FROM THIS EPISODE
Vincent Williams began his career in the food industry 40 years ago, working his way up from prepping chickens on the graveyard shift for the Golden Bird company. In 2004, he began serving up his own perfected version of the fried bird at Honey’s Kettle. Williams shares the story of how Honey’s Kettle rose from being in the red at its original location in Compton to the thriving Culver City institution that it is today.
Competition and density are real struggles for any restaurant in this busy city. How do new restaurateurs differentiate themselves from the rest of LA’s crowded culinary landscape? At the age of 20, Ann Kwon took over her family’s business in Koreatown and created a niche for their sports bar and restaurant, Biergarten. It all started with craft beer and German fried rice...
In 2015, Shawn Pham and his family took out a lease on a 3,200-square-foot space and invested over $1 million to open a restaurant in Little Tokyo. Simbal served a Southeast Asian-inspired menu to rave reviews. But this February, the family made the very tough decision to shutter the business. Pham discusses the many challenges the restaurant faced that led to his decision to close.
This week, Jonathan Gold does “California food with an Italian overlay” at The Ponte, chef Scott Conant’s recently opened Mid-City restaurant. Learn why this exceptional pasta al pomodoro, of Scarpetta fame, is now back on the plates of diners at The Ponte. You can also find out what else to try in Jonathan’s LA Times review.
Veal and pork polpette over semolina pudding with
broccoli rabe pesto at The Ponte. (Photo by Camellia Tse)
The Ponte: 8265 Beverly Boulevard, Los Angeles, CA 90048 | (323) 746-5130
Andy Ricker serves his take on Thai food at five Pok Pok locations throughout Portland, Oregon, and one in Brooklyn, New York. In 2015, his noodle bar and flagship restaurant opened its doors in LA’s Mandarin Plaza. He gives us some insight into why he recently decided to cease operations at his Chinatown location.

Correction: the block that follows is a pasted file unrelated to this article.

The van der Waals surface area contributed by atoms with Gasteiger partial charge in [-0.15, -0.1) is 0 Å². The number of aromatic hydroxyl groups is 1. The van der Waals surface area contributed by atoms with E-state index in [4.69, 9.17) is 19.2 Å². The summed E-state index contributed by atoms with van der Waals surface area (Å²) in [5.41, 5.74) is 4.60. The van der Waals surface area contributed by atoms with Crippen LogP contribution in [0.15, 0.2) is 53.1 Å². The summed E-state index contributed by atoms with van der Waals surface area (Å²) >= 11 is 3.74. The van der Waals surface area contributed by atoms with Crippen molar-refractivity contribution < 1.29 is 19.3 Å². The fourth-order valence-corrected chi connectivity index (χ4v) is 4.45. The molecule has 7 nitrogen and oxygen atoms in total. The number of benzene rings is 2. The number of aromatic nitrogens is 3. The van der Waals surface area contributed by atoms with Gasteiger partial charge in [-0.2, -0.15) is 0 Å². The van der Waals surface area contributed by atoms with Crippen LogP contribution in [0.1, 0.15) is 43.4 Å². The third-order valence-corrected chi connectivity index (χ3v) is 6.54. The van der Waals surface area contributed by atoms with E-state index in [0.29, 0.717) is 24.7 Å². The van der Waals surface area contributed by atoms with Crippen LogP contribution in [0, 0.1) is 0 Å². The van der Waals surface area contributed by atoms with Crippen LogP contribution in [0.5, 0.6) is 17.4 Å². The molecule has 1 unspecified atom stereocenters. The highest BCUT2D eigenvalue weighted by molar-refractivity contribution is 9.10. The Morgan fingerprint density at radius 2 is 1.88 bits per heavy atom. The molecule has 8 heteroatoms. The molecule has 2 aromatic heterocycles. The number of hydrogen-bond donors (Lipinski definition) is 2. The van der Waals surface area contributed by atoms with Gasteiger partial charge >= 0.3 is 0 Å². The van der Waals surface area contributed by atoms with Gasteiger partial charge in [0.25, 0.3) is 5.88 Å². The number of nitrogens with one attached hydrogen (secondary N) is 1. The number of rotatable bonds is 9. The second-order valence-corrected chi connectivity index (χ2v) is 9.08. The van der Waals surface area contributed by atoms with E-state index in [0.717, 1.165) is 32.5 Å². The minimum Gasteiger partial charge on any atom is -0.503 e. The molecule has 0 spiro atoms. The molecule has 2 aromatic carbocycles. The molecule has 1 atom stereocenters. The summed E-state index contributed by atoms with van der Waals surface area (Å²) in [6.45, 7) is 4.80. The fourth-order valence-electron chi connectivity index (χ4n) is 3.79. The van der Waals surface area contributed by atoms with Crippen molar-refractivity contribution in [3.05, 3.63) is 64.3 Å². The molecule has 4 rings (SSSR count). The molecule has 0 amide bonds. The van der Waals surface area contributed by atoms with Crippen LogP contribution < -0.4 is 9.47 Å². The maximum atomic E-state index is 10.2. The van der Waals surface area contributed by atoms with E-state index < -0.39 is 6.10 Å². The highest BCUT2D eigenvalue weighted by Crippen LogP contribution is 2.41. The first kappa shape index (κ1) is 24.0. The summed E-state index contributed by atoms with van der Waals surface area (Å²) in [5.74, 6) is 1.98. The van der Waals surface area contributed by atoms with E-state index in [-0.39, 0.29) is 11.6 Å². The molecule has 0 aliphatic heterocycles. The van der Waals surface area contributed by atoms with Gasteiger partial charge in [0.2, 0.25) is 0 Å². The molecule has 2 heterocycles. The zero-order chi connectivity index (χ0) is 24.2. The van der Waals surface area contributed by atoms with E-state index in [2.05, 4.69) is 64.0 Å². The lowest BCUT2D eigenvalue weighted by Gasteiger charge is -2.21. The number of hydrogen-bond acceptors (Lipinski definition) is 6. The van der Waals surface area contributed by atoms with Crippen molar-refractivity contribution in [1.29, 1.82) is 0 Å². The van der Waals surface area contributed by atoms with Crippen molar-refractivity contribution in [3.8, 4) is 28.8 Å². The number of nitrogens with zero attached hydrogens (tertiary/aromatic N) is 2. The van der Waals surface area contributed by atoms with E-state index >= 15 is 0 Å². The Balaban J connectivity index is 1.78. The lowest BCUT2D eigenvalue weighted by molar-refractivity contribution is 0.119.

In 1978, Michael McCarty opened Michael’s in Santa Monica before opening a second location in New York a decade later. He fills us in on the hurdles he’s cleared along the way to stay in business and explains the thinking behind his call to enact a “tip credit” and revise the tip system in California.
More From Good Food
Remembering Anthony Bourdain The death of Anthony Bourdain is a loss felt around the world. His nomadic spirit redefined how many of us ate and traveled. We dug through the Good Food archives for Evan’s past interviews with Bourdain about everything from “Kitchen Confidential” to No Reservations. Plus, a visit to a remarkable memorial in New York. Also, we learn more about Tony’s love of punk rock from his 2010 appearance on KCRW’s Guest DJ Project.
The Water Show Water may be the essence of life but it’s subject to near-constant misuse. Journalist Mark Arax profiles a couple running a water monopoly in the Central Valley. A once abundant Cambodian lake is in decline, leaving fisherman and half the population scrambling for fish. We’ve heard of using less water but what about eating less water? And Mark Gold (Jonathan’s brother) shares tips on water conservation in LA.
Mark Bittman on grilling, the business of beef, and historic Filipinotown It’s summer cookout season, and Mark Bittman has some essential grilling tips. Third-generation butcher Katie Flannery talks life in the beef business. English chef James Whetlor wants us to consider eating more goat. As Filipinotown gentrifies, the owners of a new bar are trying to reach out to their neighbors. Jonathan Gold talks food-centric cinema. And a peculiar vegetable is popping up at the farmers market.
Nigella Lawson, peaches, and reimagining Jewish food at Freedman's Fine dining is nice, but sometimes the best bites are those that remind us of home. Nigella Lawson wants to celebrate home cooks in her latest book. Jonah and Amanda Freedman are recreating the bagels of their childhood at their modern Jewish deli, Freedman’s. Beyond the bagels, Jonathan Gold says the rest of the menu at Freedman’s is delicious and nostalgic in ways difficult to explain. Also, peaches at the market.
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